Francesca Sacco,1,2 Alessandra Silvestri,1 Daniela Posca,1 Stefano Pirro`, 1 Pier Federico Gherardini,1 Luisa Castagnoli,1 Matthias Mann,2, * and Gianni Cesareni1,3,*
Cell Systems 2, 159 – 171, 2016
Metformin is the most frequently prescribed drug for type 2 diabetes. In addition to its hypoglycemic effects, metformin also lowers cancer incidence. This anti-cancer activity is incompletely understood. Here, we profiled the metformin-dependent changes in the proteome and phosphoproteome of breast cancer cells using high-resolution mass spectrometry. In total, we quantified changes of 7,875 proteins and 15,813 phosphosites after metformin changes. To interpret these datasets, we developed a generally applicable strategy that overlays metformin-dependent changes in the proteome and phosphoproteome onto a literature-derived network. This approach suggested that metformin treatment makes cancer cells more sensitive to apoptotic stimuli and less sensitive to pro-growth stimuli. These hypotheses were tested in vivo; as a proof-of-principle, we demonstrated that metformin inhibits the p70S6K-rpS6 axis in a PP2Aphosphatase dependent manner. In conclusion, analysis of deep proteomics reveals both detailed and global mechanisms that contribute to the anti-cancer activity of metformin.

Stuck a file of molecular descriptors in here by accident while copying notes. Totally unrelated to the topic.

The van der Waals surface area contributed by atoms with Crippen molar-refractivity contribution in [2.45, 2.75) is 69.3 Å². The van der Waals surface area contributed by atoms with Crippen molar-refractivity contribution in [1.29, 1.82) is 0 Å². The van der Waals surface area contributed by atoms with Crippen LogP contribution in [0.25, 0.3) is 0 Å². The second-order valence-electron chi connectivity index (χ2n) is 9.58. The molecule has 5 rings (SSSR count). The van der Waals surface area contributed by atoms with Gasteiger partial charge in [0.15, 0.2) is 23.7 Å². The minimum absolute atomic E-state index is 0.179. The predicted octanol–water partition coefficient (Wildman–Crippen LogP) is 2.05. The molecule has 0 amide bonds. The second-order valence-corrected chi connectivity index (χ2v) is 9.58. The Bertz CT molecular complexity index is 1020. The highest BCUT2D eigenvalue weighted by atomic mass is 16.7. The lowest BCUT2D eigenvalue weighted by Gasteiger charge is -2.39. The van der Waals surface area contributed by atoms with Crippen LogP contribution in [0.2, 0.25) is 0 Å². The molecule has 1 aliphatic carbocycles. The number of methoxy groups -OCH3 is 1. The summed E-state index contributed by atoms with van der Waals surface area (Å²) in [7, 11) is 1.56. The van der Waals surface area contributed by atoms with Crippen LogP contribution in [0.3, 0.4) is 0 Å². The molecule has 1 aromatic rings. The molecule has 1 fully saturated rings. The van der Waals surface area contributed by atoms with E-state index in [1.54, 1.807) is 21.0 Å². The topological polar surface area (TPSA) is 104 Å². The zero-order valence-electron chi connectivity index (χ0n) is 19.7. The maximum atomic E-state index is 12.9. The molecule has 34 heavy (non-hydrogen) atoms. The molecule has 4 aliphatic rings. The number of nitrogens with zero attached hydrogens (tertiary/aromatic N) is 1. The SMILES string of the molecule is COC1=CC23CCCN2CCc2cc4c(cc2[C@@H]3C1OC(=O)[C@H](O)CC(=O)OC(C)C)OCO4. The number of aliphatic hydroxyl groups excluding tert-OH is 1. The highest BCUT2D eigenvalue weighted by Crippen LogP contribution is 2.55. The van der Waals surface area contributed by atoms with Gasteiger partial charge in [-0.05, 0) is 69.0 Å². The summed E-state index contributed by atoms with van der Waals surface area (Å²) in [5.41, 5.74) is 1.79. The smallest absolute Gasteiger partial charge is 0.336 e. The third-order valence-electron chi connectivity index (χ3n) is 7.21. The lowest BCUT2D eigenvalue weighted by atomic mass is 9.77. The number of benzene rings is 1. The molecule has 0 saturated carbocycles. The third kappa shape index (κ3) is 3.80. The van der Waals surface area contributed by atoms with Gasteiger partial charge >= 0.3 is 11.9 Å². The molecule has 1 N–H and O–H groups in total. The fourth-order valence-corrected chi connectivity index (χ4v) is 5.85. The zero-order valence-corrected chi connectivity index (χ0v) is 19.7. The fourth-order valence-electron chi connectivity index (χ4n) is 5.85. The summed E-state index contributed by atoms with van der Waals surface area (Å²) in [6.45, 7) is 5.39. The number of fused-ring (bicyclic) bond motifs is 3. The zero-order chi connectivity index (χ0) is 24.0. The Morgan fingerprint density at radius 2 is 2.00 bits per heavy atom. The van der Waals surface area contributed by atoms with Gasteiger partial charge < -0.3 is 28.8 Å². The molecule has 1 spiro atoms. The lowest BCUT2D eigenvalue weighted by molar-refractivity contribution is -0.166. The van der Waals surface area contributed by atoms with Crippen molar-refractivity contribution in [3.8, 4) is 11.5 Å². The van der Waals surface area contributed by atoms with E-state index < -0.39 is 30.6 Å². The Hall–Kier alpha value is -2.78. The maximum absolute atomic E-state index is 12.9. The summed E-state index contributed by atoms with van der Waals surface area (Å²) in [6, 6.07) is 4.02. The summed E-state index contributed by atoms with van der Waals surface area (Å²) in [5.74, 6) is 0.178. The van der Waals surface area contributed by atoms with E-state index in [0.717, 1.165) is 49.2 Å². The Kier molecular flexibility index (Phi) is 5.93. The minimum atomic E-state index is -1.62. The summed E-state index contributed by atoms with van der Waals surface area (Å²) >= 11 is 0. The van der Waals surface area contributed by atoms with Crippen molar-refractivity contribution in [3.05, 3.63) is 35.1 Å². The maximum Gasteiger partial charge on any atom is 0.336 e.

1Department of Biology, University of Rome Tor Vergata, 00133 Rome, Italy 2Department Proteomics and Signal Transduction, Max-Planck Institute of Biochemistry, Martinsried, Germany 3Istituto Ricovero e Cura a Carattere Scientifico, Fondazione Santa Lucia, Rome, Italy